Monkeypox is a zoonotic disease and is mostly transmitted to people from wild animals such as rodents and primates, however, human-to-human transmission is also possible. Monkeypox cases, both suspected as well as confirmed, continue to rise in several nations. It is a rare disease and is similar to other poxviruses like the virus that leads to smallpox. This is the first time this virus has been found outside of Africa.
With the WHO declaring Monkeypox a global public health emergency of international concern and India reporting cases of the disease, experts said there is no need to panic as it is less contagious and rarely fatal.
Monkeypox can be passed on from person to person through:
- Any close physical contact or towels used by someone with monkeypox blisters or scabs (including sexual contact, kissing, cuddling or holding hands).
- Touching, clothing, bedding or towels used by someone with Monkeypox
- Coughs or sneezes of a person with Monkeypox when they are close to you.
You’re extremely unlikely to have monkeypox if:
- You have not been in close contact with an infected person.
- You have not recently travelled to countries with high prevalence.
Who can get it:
- Any one can get monkeypox.
- However, because most cases reported till date involve men who are gay or bisexual or men who have sex with other men, it’s particularly important for people of these groups to be aware.
Symptoms of Monkeypox:
If you get infected with monkeypox, it usually takes between 5 to 21 days for the first symptoms to appear. The first symptoms of Monkeypox include:
- High Temperature
- Muscle aches
- Swollen glands
- Shivering (chills)
- A rash usually appears 1 to 5 days after the first symptom. The rash can be found on the face, palms of the hands, soles of the feet, eyes, mouth, throat, genitals and anus region of the body.
- Symptoms typically last two to three weeks and usually go away on their own. While you have symptoms, you can pass monkeypox on to other people.
WHAT TO DO WHEN YOU COME IN CONTACT WITH MONKEYPOX?
“A smallpox vaccination, if given within 4 days, can prevent disease. Although vaccination can be considered for up to 14 days of exposure, if given between days 4 and 14, vaccination is thought to reduce the symptoms of disease but NOT prevent the disease,” said Dr. Dhiren Gupta, (Intensivist and Senior Consultant at Sir Gangaram Hospital). Indicated treatment suggests – Those with severe disease and those at risk for severe disease (eg, those younger than 8 years of age, pregnant or breastfeeding women, patients with complications of the infection, immunocompromised patients). “At this time, tecovirimat is the treatment of choice, although some experts may suggest dual therapy with tecovirimat and cidofovir in patients with severe disease,” says Dr Gupta. However, experts also say few people require active intervention through medical treatment in younger people.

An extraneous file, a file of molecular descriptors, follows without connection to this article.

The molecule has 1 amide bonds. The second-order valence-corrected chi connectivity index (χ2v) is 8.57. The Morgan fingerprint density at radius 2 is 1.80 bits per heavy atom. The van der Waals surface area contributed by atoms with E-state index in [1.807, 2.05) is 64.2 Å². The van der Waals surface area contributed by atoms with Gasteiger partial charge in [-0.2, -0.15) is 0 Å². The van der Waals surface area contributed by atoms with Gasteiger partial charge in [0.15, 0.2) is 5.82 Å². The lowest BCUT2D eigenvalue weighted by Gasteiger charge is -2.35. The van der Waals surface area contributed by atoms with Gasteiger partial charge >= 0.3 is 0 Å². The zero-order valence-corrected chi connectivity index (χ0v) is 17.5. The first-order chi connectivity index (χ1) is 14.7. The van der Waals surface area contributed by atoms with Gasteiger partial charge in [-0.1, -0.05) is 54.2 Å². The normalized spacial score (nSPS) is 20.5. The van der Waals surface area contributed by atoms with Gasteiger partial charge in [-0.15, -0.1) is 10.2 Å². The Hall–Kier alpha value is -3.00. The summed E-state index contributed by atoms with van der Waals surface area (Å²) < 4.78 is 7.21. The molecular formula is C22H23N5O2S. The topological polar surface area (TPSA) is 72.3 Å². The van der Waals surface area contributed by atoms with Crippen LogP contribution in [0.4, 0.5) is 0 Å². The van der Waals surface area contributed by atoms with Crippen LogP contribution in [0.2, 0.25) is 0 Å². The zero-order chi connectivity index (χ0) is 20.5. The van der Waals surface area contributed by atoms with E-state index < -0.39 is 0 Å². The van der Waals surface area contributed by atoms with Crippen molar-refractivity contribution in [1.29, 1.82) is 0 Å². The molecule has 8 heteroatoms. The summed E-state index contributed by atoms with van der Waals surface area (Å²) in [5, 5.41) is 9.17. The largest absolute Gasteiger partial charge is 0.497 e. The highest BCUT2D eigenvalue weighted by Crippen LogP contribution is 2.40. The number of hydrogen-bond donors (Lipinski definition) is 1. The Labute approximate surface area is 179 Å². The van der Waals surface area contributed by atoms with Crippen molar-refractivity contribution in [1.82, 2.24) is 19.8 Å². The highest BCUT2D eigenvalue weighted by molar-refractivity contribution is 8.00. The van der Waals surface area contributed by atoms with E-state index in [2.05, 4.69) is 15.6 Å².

HOW CAN YOU PREVENT THE SPREAD?
Isolate yourself to room for three weeks till all lesions scab fall.
The incubation period of monkeypox virus infection is usually from 5 to 13 days but can range from 4 to 21 days.
VACCINES AGAINST MONKEYPOX
There are two available vaccines that can reduce the risk of developing monkeypox. The modified vaccinia Ankara (MVA) vaccine (JYNNEOS in the United States, IMVANEX in the European Union, and IMVAMUNE in Canada) and ACAM2000 vaccine. “The small pox vaccine only provides 82-85% protection against monkeypox. Even anti viral that has been recommended has no proven efficacy,” said Dr.Sanjay Rai, (Professor, Community Medicine at AIIMS).
“Vaccines are also not free of complications – the vaccines are also known to have serious side effects they are not to be used randomly,” said Dr Giridhar Babu(Epidemiologist, Physician Scientist) India could need to stockpile these vaccines for any impending emergency in the future. “Indian vaccine stockpile for smallpox was abandoned after the eradication of smallpox. We need a renewed focus on having vaccine stocks.” he said.
NO NEED TO PANIC, LOW MORTALITY RATE
“Monkeypox is a self-limiting disease with low mortality. Doesn’t leads to scarring unless immunocompromised, said Dr Gupta, adding, “Those who were born before 1977 likely to have received smallpox vaccination and should offer some protection.”
Dr Rai also points out over the years, the rate of mortality has been low. “A person’s immunity is reduced. 0-10% deaths are reported in the last many years in Africa. Recently, 3% deaths have ben reported in Africa,” he said.
- Wash your hands with soap and water regularly or use an alcohol-based hand sanitiser.
- Talk to partners about their sexual health and any symptoms they may have.
- Take a break from sex and intimate contact if you have symptoms of monkeypox.
- Do not share bedding or towels with people who have monkeypox.
- Do not have close contact (within 1 metre) with people who may have monkeypox.
- Do not go near wild or stray animals, including that appear unwell or are dead, while travelling to countries with high caseload.
- The disease is usually self-limiting, meaning symptoms usually go away without the need for treatment.
- Some people may require antibiotics and analgesics to treat secondary infections and local pain.
- A new vaccine has been approved for the prevention of Monkeypox, and smallpox vaccine has also been demonstrated to provide protection. However these vaccines are not widely available.
Ref – World Health Organization